As Christians are the Body of Christ in a figurative sense, then the Holy Spirit is like the blood that flows within and gives life to every member. Jesus, when speaking of the Holy Spirit, said to His disciples that He (the Holy Spirit) was with them, and shall be in them (again, John 14:17). Prior to Jesus’ death and resurrection, I don’t think it was possible for those who believed in God to be indwelt by the Holy Spirit. But there are exceptions (Daniel, David). When Jesus said that He would be in them, does this refer to the Holy Spirit’s descent at Pentecost? Sure. But what do you think about this: could it be that we receive a portion of the Holy Spirit upon salvation but that we could always have more? David (Old Testament, I know) said that “his cup runneth over” (Psalm 23:5) The river is always flowing. (Revelation 22:1)

An interesting event takes place in Acts, chapter 19. Paul is on his way to Ephesus and he comes upon some believers who, it says, hadn’t even heard of the Holy Spirit. After a question and answer session regarding their original baptism, Paul lays his hands on them and baptizes them in the name of Jesus and the gift of the Holy Spirit that was in Paul comes into them. They immediately began speaking in tongues (verse 6).

This story illustrates that there are different ways of receiving the Baptism of the Holy Spirit. By direct contact with another human. Or directly from God, as in chapter 2.

However God chooses, if you’re willing and press on in faith, He will see to it that you get all that is rightfully yours, in Him. “Now we have received, not the spirit of the world, but the Spirit which is from God that we might know the things that are freely given to us of God.” (1 Corinthians 2:12)

I suppose that the reason I feel so passionately about this is because of a particular corollary. It seems that our church is immured—hemmed in, kept down—by the world’s standard of expression and interaction. When society becomes intolerant of any expression of “religion” and seeks to keep it out of the public square, then we as a country will eventually cease to exist. Alexis de Tocqueville (French statesman and novelist), when he toured the country during the 1800s, praised the open expression of religion in our public square. By the same token, Alexander Solzhenitsyn (a Russian author and Nobel prizewinner), touring the country a hundred years later was booed by his Harvard audience for expressing the same sentiment. The church is seen in many circles as powerless and feckless. Jesus said that we’d receive “power” after we received the Holy Spirit (Acts 1:8). There’s a disconnect somewhere and it’s not God’s fault…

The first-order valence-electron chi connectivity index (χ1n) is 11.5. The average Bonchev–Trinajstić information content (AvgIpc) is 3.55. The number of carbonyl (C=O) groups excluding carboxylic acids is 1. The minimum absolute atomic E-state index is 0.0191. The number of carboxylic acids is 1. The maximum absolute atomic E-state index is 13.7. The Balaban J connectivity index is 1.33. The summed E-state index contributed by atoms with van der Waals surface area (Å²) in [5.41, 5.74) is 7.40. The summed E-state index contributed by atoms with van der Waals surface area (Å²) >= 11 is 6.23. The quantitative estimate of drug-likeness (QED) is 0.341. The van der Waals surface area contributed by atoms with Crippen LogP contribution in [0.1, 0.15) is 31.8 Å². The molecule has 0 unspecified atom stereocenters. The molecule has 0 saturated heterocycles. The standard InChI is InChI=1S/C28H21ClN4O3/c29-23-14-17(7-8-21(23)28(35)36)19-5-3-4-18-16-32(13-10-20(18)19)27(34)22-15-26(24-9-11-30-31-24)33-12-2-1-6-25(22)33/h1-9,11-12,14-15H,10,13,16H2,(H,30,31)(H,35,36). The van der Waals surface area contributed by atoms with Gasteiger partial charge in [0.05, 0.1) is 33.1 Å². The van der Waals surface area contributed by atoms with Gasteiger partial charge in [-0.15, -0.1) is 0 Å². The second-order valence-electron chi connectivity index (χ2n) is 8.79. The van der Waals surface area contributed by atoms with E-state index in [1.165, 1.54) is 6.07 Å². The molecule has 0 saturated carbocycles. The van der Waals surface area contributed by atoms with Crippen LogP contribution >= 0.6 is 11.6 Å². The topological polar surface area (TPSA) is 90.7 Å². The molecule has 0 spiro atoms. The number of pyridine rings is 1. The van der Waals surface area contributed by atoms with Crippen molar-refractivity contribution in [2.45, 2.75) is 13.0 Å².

“Brethren, these things ought not so to be” (James 3:10). When we sideline and ignore the Holy Spirit, how then, as in Mark’s Gospel (16:20), will He be able to “work with us, confirming the Word with signs and wonders following”? (see also Hebrews 2:4) One of those “signs and wonders” is the gift of tongues and interpretations. Pray about it, wrestle with it. Where can we go from here? How can we, as a church body, return to the simplicity and power of our spiritual forbears in Acts? Acknowledge the Holy Spirit. He’s just as much God as Jesus and the Father.

And “forbid not to speak with tongues.” (1 Corinthians 14:39)

Open to interpretation? Part 4 A Spiritual Entelechy

The definition of entelechy—pronounced “intelli-key”—is not too far a cry from the definition of its pronunciation. Forgive my wordplay and circular definition here. An entelechy is like an epiphany. An entelechy happens when you begin to see something, for yourself, as more than just someone’s opinion. You see it as necessary, integral. Actual as opposed to optional. Do you see where I’m going with this? For the Believer, it means that God has opened your eyes. Somewhere in the near or distant past, you humbled yourself and as it says in 1 Peter (5:6), God exalted you. “He gives grace—His ability, His sight, His insight—to the humble” (1 Peter 5:5).

I say all of that to say this: The default state of a Christian should be one of humility and meekness, or teachability. Gratitude and worship, yes. But without humility and meekness, those actions can be hollow and insincere. And if we are truly humble, then God can show us what we don’t know. That’s what my Dad says: “God is always showing us what we don’t know”. Keep this in mind as we move on.

Regarding praying in tongues, the most common comment coming from one who does not consider the gifts of the Spirit is that “it’s not for today”. I hear this from believers. Christians.

I don’t know how that could be. Maybe some elaboration is in order? Tell me when, in the 2000+ year history of Christianity, did this gift cease to be not only given, but needed? Are things any better now than they were in the time of the reformation? What about first century Asia Minor? Are we as effective a cohesive body as they were? (the modern Chinese house-church movement is) When did the gift of tongues, let alone any gift that has made itself scarce in our modern, conservative churches, become obsolete? I have a feeling that this is just someone’s opinion. Wouldn’t the fifty-year moral and social decline in this country be enough to cause us to cry out to God for anything that we could be missing?